Making scientific discoveries based on large and heterogeneous datasets is challenging. The continuous improvement of data acquisition technologies makes it possible to collect more and more data. However, not only the amount of data is growing at a fast pace, but also its complexity. Visually analyzing such large, interconnected data collections requires a user to perform a combination of selection, exploration, and presentation tasks. In each of these tasks a user needs guidance in terms of (1) what data subsets are to be investigated from the data collection, (2) how to effectively and efficiently explore selected data subsets, and (3) how to effectively reproduce findings and tell the story of their discovery.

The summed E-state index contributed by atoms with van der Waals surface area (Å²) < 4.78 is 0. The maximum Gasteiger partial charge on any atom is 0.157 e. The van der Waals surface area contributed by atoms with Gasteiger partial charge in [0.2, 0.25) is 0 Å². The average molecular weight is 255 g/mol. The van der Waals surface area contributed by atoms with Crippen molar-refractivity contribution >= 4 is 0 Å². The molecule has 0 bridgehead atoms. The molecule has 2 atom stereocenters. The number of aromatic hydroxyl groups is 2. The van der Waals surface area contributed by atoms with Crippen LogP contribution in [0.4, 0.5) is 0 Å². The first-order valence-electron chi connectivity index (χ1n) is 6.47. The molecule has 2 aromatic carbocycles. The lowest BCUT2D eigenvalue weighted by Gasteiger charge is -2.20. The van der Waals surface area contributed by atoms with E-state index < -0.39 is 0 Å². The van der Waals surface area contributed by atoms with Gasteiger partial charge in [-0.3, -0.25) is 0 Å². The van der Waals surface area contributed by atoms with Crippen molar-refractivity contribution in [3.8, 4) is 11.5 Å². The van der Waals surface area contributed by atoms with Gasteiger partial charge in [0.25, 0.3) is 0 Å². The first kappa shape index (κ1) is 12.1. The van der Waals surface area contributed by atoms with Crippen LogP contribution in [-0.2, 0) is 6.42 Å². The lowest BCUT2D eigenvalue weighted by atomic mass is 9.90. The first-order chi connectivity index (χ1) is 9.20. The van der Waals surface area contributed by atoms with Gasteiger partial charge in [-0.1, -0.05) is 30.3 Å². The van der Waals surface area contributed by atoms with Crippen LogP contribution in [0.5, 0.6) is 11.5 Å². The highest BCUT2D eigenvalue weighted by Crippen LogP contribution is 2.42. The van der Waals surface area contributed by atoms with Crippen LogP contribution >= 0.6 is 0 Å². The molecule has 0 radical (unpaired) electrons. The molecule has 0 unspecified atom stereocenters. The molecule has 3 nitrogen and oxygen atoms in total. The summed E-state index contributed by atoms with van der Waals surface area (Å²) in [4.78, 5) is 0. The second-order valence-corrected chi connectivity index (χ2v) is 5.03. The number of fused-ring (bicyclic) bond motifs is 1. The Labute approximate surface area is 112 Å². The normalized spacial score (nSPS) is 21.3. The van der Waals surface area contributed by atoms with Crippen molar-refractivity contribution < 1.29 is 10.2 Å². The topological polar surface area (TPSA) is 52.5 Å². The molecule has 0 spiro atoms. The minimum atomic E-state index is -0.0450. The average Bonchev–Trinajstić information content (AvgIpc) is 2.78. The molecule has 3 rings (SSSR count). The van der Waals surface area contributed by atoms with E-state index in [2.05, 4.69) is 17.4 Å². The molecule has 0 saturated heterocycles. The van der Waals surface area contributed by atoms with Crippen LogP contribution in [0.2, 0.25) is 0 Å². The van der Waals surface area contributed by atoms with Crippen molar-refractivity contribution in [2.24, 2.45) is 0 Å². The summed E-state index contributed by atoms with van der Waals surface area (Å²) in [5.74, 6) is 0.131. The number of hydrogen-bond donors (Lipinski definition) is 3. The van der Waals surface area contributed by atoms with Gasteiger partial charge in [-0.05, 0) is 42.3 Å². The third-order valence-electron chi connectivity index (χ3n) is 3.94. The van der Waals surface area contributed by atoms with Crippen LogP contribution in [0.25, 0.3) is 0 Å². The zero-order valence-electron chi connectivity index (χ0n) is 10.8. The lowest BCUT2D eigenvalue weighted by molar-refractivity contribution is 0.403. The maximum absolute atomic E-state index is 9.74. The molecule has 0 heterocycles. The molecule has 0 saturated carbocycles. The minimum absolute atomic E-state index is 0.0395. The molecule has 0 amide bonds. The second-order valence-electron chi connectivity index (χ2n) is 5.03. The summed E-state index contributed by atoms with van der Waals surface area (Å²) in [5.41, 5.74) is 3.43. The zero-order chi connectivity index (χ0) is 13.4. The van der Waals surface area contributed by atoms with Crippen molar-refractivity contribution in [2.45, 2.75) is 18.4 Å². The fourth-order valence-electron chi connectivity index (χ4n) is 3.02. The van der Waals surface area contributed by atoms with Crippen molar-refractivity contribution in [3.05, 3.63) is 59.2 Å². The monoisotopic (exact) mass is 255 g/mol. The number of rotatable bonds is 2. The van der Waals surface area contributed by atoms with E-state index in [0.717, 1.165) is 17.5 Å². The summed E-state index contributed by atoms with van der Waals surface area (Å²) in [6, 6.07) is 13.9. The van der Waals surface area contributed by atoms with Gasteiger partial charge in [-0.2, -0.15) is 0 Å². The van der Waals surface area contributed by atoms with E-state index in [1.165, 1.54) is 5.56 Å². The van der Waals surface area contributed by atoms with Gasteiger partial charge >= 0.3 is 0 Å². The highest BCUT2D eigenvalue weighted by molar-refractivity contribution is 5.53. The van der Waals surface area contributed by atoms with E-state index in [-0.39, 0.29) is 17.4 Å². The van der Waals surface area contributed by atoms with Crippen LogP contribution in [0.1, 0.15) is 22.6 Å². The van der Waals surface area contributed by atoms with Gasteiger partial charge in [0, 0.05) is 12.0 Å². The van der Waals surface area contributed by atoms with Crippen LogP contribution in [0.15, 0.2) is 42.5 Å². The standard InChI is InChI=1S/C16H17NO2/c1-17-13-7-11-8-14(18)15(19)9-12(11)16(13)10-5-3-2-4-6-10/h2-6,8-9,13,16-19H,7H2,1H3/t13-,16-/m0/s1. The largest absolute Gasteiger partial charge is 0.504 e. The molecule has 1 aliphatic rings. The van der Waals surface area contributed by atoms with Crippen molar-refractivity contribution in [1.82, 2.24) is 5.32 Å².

On the basis of a unified model called the SPARE model, this thesis makes contributions to all three guidance tasks a user encounters during a visual analysis session: The LineUp multi-attribute ranking technique was developed to order and prioritize item collections. It is an essential building block of the proposed guidance process that has the goal of better supporting users in data selection tasks by scoring and ranking data subsets based on user-defined queries. Domino is a generic visualization technique for relating and exploring data subsets, supporting users in the exploration of interconnected data collections. Phoeva is a novel open-source visual analytics platform designed to speed up the creation of domain-specific exploration tools. The final building block of this thesis is CLUE, a universally applicable framework for capturing, labeling, understanding, and explaining visually driven exploration. Based on provenance data captured during the exploration process, users can author "Vistories", visual stories based on the history of the exploration. The practical applicability of the guidance model and visualization techniques developed is demonstrated by means of usage scenarios and use cases based on real-world data from the biomedical domain.